152 Risk factors associated with the development of infusion-related reactions (IRRs) in patients with chronic lymphocytic leukaemia (CLL) treated with anti-CD20 monoclonal antibodies (mAbs) in combination with chlorambucil: analysis of the prospective, randomised phase III CLL11 study dataset C Freeman1, M Dixon2, R Houghton3, K Humphrey4, G Fingerle-Rowson5, KA Kreuzer6, A Engelke6, M Hallek6, V Goede6 1 Centre of Haemato-Oncology, Barts Cancer Institute, London, UK; 2Department of Biostatistics, Roche Products Limited, Welwyn Garden City, UK; 3Department of Statistical Programming and Analysis, Roche Products Limited, Welwyn Garden City, UK; 4Pharma Development Clinical Science, Roche Products Limited, Welwyn Garden City, UK; 5Pharma Development Clinical Science, F. Hoffmann-La Roche, Basel, Switzerland; 6German CLL Study Group, Department of Internal Medicine, Center of Integrated Oncology CologneBonn, University Hospital Cologne, Cologne, Germany IRRs are a common toxicity observed in patients with B-cell lymphoproliferative disorders treated with anti-CD20 mAbs. In the CLL11 trial (NCT01010061) in previously untreated CLL patients, obinutuzumab (type II, glycoengineered mAb) with chlorambucil achieved faster B-cell depletion and improved response and progression-free survival versus rituximab (type I mAb) with chlorambucil, but increased both the incidence and severity of IRRs. An exploratory analysis of CLL11 data (obinutuzumab, N = 331; rituximab, N = 326) was conducted to understand the risk profile for IRRs in CLL. Potential baseline pre-treatment risk factors were identified a priori. Primary outcome was IRR development with first mAb infusion. Multivariate logistical regression analysis was performed with bootstrapping for internal validation. Risk for any grade IRR with first infusion was increased for obinutuzumab-treated patients (OR 8.4, 95% CI 5.2–13.4) and patients with higher CD20 surface expression (mean fluorescence intensity [MFI] CD20) on CLL cells (OR 3.5, 95% CI 1.9–6.7), greater Fc gamma receptor 3A expression (FccRIIIA, MFI CD16) on peripheral blood NK cells (OR 3.2, 95% CI 1.5–6.8), higher affinity FccRIIIA genotype (VV) (OR 2.3 95% CI 1.1–5.2), more pronounced neutropaenia (OR 0.31, 95% CI 0.15–0.63) and baseline splenomegaly (OR 1.1, 95% CI 1.01–1.15). Higher baseline absolute lymphocyte count (OR 1.8, 95% CI 1.03–3.0), and respiratory comorbidity (OR 1.7, 95% CI 1.07–2.7) also increased risk. For patients receiving obinutuzumab only, MFI was the most important risk determinant CD20 (OR 3.6, 95% CI 1.6–7.9). Treatment received (obinutuzumab>rituximab) confers greatest risk of IRRs in anti-CD20 mAb-treated CLL patients. Tumour burden, target antigen density and FccR expression on NK cells also appear to contribute to risk. Higher IRR rates with obinutuzumab may result from stronger activation upon binding to CD20 on leukaemic cells and enhanced cross-linking between CD20-expressing leukaemic cells and FccRIIIA-bearing effector cells.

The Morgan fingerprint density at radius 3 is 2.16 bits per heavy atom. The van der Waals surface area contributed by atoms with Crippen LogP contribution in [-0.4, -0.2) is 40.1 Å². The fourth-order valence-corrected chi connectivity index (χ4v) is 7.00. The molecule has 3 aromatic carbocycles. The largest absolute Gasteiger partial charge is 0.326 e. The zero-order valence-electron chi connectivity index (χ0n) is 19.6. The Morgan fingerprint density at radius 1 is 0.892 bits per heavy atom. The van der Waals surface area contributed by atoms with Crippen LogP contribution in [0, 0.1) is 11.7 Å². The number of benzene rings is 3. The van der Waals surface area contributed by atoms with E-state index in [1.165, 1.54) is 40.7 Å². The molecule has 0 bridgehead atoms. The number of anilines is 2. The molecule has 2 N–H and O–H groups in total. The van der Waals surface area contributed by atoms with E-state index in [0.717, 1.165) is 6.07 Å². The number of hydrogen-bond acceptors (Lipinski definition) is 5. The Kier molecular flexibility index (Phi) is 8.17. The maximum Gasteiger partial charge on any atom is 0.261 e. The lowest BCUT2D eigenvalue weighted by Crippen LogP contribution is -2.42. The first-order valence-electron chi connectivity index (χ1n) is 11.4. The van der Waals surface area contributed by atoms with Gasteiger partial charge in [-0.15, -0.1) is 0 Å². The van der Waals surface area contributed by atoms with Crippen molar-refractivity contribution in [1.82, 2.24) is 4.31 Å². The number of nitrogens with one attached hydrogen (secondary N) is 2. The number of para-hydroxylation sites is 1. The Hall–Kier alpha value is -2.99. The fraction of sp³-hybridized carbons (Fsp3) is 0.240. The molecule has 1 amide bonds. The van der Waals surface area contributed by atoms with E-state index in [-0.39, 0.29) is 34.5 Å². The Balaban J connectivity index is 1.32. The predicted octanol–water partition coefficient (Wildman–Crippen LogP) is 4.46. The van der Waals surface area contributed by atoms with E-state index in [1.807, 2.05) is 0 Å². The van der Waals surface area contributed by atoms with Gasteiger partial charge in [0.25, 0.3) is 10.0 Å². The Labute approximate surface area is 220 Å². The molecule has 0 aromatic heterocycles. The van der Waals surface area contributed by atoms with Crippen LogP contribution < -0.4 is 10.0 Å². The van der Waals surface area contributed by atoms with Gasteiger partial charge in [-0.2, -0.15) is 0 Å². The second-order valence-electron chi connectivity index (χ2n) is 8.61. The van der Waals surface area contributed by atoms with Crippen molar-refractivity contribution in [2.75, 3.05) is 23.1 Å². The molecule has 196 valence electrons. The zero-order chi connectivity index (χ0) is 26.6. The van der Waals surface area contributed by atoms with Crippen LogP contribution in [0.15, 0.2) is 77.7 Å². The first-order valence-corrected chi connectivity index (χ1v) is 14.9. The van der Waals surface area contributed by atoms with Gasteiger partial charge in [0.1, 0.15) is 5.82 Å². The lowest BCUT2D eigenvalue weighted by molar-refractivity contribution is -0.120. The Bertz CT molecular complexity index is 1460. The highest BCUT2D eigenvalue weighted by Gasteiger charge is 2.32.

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153 Ibrutinib in chronic lymphocytic leukaemia: experience from the East of the network PWJ Russell2, C Gomez1, K Bowles2, G Turner2, S Sadullah1 1 Department of Haematology, James Paget University Hospital, Gorleston, UK; 2Department of Haematology, Norfolk and Norwich University Hospital, Norwich, UK Ibrutinib, a first-in-class Bruton’s Tyrosine Kinase inhibitor, was available to NHS patients with relapsed/refractory Chronic Lymphocytic Leukaemia (CLL) through a Named Patient Supply (NPS) program from April to September 2014, funded by Janssen Pharmaceuticals. Approximately 600 patients with CLL were enrolled in the UK. The James Paget University Hospital treated 23 patients with CLL through the NPS (including 10 patients from the Norfolk and Norwich University Hospital). The patient group was 65.2% male, with a median age of 74 years (range 45–89) and a median of 3 prior lines of therapy (range 1–6). Cytogenetic analysis was available for 20 (87%) patients. Five (25%) patients had 17p deletion, four (20%) had 13q deletion, three (15%) had trisomy 12p, two (10%) had 11q deletion, and six (30%) had no detectable abnormalities. Therapeutic response was assessed in October 2014. Five patients were excluded from the analysis, including four who had received less than eight weeks of treatment and one who had withdrawn from the NPS early. Of the remaining 18 patients, comprising a total of 242 drug-weeks, there was one (5.6%) Clinical Complete Response (CR), four (22.2%) Partial Responses (PR), nine (50%) Partial Responses with Lymphocytosis (PR+L), two (11.1%) with Stable Disease (SD), one (5.6%) with Disease Progression (DP) and histological transformation, and one (5.6%) death from sepsis. The Overall Response Rate (including PR+L patients) was 78%. Notably, both the patient in Clinical CR and the patient with histological transformation had 17p deletion. Common side-effects included diarrhoea (16.7%), upper respiratory tract infections (11.1%), low platelet counts (two-fold increase in 22.2%). None were treatment-limiting. These encouraging early results must be interpreted cautiously, but they suggest that Ibrutinib has similar efficacy and side-effect profiles in the clinic as it does in clinical trials.